Gov. Barbour’s budget recommendation suggests moving theMississippi School for the Blind and Deaf to the Whitworth campusif MSA is merged in Columbus. It is unclear whether such a schoolmeets the reverter clause’s requirements for “other similareducational purposes,” said Brookhaven Mayor Les Bumgarner.

“You have to determine, whatever is proposed, if it were similaror not,” he said. “If they make that decision they’ll have to makeanother decision – what kind of school are they going to put inthere?”

Another issue is that the Columbus campus isn’t ready for MSAand its 126 students.

“We would need additional dorm space, academic space, arts spaceand especially performing arts space from the university,” saidCharles Brown, executive director of MSMS. “If the powers that be,with this economy, choose to move the arts school here, we’ll doanything we can to ease that transition. It would certainly be anupsetting situation for everyone (at MSA), and there would be somereal challenges here.”

When the last MSA/MSMS merger was proposed in January, MUW VicePresident of Finance and Administration Nora Miller said existing,unused facilities at MUW where legislators wanted to move artsstudents would need extensive renovations.

The two vacant residence halls and empty classroom space, lastused as an elementary school, would require electrical work, theinstallation of high-speed lines for Internet access, theinstallation of new heating and air conditioning systems andremodeled bathrooms, which Miller said were “built forthird-graders.”

Additionally, Miller said new performance halls and studioswould likely be required for MSA students to move to Columbus. Shecould not estimate the cost of such repairs without knowledge ofMSA’s exact needs.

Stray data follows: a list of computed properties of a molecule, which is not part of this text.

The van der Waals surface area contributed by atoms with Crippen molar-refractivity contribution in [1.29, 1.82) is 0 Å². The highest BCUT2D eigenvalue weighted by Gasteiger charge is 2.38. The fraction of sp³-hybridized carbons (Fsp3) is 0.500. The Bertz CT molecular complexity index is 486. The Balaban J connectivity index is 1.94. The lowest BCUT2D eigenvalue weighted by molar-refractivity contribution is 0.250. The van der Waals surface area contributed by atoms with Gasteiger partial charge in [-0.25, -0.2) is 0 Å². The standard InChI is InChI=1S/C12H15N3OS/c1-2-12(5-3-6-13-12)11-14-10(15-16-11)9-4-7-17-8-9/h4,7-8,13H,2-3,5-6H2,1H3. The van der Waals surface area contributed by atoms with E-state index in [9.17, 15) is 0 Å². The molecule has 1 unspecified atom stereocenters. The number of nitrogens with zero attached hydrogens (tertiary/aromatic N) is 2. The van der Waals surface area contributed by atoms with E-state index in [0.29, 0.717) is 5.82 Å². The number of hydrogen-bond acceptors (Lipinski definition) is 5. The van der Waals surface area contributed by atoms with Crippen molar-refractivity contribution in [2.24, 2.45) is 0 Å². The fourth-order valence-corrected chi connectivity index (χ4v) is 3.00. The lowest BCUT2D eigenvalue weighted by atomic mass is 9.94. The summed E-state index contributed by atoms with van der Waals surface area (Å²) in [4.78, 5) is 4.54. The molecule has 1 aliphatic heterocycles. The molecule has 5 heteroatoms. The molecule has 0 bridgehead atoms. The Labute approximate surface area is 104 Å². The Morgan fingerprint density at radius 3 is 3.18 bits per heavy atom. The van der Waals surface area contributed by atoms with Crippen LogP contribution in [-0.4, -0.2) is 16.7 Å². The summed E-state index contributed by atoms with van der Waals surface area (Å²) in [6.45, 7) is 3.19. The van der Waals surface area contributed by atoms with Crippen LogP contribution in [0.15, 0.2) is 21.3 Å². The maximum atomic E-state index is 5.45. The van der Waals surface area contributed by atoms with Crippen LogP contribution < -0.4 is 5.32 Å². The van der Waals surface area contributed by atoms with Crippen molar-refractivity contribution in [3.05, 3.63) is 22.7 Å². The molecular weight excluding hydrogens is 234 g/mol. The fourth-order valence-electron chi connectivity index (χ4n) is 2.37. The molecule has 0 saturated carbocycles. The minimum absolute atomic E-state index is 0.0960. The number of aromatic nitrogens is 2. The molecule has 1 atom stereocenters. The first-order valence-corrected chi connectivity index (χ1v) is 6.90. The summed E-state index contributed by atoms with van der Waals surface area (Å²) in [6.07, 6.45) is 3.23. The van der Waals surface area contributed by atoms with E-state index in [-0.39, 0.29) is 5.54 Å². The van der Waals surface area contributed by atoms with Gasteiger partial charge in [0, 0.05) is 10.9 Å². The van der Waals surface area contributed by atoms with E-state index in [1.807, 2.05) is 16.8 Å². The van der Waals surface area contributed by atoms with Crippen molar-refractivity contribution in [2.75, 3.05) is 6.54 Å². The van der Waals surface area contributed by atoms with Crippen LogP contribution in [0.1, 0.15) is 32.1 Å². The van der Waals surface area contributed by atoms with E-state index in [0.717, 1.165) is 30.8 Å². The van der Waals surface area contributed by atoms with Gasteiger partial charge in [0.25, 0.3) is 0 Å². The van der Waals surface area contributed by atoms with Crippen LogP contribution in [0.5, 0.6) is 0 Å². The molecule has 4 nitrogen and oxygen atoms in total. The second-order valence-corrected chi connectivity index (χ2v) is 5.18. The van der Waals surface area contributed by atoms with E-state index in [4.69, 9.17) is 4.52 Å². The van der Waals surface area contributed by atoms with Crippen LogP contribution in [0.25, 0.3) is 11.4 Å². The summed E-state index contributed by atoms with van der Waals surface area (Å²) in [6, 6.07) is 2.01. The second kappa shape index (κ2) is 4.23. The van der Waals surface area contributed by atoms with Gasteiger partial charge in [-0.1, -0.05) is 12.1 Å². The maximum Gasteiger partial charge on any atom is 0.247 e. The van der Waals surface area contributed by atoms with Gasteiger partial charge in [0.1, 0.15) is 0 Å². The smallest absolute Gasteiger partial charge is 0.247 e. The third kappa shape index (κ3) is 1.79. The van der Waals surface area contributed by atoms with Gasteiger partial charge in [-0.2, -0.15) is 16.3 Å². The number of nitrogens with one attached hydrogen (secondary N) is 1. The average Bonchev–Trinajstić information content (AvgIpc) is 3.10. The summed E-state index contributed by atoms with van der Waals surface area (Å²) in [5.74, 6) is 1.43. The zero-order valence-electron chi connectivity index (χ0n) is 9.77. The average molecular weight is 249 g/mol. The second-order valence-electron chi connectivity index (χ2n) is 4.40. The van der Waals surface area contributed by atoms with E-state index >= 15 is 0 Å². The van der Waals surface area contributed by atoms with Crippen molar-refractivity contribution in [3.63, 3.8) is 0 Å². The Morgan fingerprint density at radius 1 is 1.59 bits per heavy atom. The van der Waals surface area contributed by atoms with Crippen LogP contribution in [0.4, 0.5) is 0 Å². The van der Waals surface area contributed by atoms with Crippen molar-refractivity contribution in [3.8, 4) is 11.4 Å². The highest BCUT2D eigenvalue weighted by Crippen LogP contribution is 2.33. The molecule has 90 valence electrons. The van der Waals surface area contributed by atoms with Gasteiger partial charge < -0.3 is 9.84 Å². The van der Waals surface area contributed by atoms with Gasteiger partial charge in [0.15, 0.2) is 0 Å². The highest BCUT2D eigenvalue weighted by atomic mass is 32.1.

Eleven months later, the situation at MUW remains unchanged.

“We have not had any discussions about this,” Miller saidMonday. “Not from the governor’s office, not from K-12. We knew itwas being talked about, but there’s been no conversations withus.”

Yet another factor in merging MSA and MSMS is the possibleinterruption of each school’s breakout success.

Hirsch pointed out that MSA students recently garnered $3.2million in scholarship offers, generating more scholarship revenuethan the school’s entire budget, which has been trimmed to $2.9million.

Additionally, MSA’s open house last weekend saw 96 prospectivestudents visit the campus. She said open house numbers typicallyrepresent a fraction of the school’s applications the followingyear, and that 2011 enrollment could be record-breaking.

“This announcement could stop some people from applying, but wefully intend to be here next year,” Hirsch said.

Likewise, Brown said MSMS is thriving on its own as well.

“Our recruiting this year is going great,” he said. “Ourapplications are up four times from this time last year, and wehope to enroll the largest junior class ever this year, which willput us close to 300 students.”

In regards to MAC and the Brookhaven CIC, the MississippiDepartment of Mental Health released a statement saying it hasimmediately begun making plans in response to the governor’sproposal. MDMH plans to seek alternative funding sources for theBrookhaven Crisis Intervention Center and other CICs the governoris seeking to close.

The state board of mental health drafted a closure plan for MACearlier this summer.